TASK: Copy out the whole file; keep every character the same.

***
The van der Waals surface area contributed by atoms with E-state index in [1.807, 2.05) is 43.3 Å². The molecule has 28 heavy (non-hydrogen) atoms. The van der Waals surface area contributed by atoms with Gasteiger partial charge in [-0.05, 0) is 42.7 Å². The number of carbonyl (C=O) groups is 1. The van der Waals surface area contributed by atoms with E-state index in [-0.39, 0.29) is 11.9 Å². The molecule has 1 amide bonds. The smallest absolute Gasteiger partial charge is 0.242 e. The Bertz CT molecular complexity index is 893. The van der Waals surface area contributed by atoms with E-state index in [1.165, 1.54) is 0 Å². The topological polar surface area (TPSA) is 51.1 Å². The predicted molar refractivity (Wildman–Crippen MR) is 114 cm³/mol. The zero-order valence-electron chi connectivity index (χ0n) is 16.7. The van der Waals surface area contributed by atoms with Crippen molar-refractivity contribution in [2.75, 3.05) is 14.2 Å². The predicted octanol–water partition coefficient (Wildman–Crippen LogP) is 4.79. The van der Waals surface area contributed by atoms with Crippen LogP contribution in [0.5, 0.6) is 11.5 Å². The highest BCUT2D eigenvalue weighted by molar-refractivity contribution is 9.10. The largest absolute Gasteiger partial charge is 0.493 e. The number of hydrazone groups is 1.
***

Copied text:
The van der Waals surface area contributed by atoms with E-state index in [1.807, 2.05) is 43.3 Å². The molecule has 28 heavy (non-hydrogen) atoms. The van der Waals surface area contributed by atoms with Gasteiger partial charge in [-0.05, 0) is 42.7 Å². The number of carbonyl (C=O) groups is 1. The van der Waals surface area contributed by atoms with E-state index in [-0.39, 0.29) is 11.9 Å². The molecule has 1 amide bonds. The smallest absolute Gasteiger partial charge is 0.242 e. The Bertz CT molecular complexity index is 893. The van der Waals surface area contributed by atoms with E-state index in [1.165, 1.54) is 0 Å². The topological polar surface area (TPSA) is 51.1 Å². The predicted molar refractivity (Wildman–Crippen MR) is 114 cm³/mol. The zero-order valence-electron chi connectivity index (χ0n) is 16.7. The van der Waals surface area contributed by atoms with Crippen molar-refractivity contribution in [2.75, 3.05) is 14.2 Å². The predicted octanol–water partition coefficient (Wildman–Crippen LogP) is 4.79. The van der Waals surface area contributed by atoms with Crippen LogP contribution in [0.5, 0.6) is 11.5 Å². The highest BCUT2D eigenvalue weighted by molar-refractivity contribution is 9.10. The largest absolute Gasteiger partial charge is 0.493 e. The number of hydrazone groups is 1.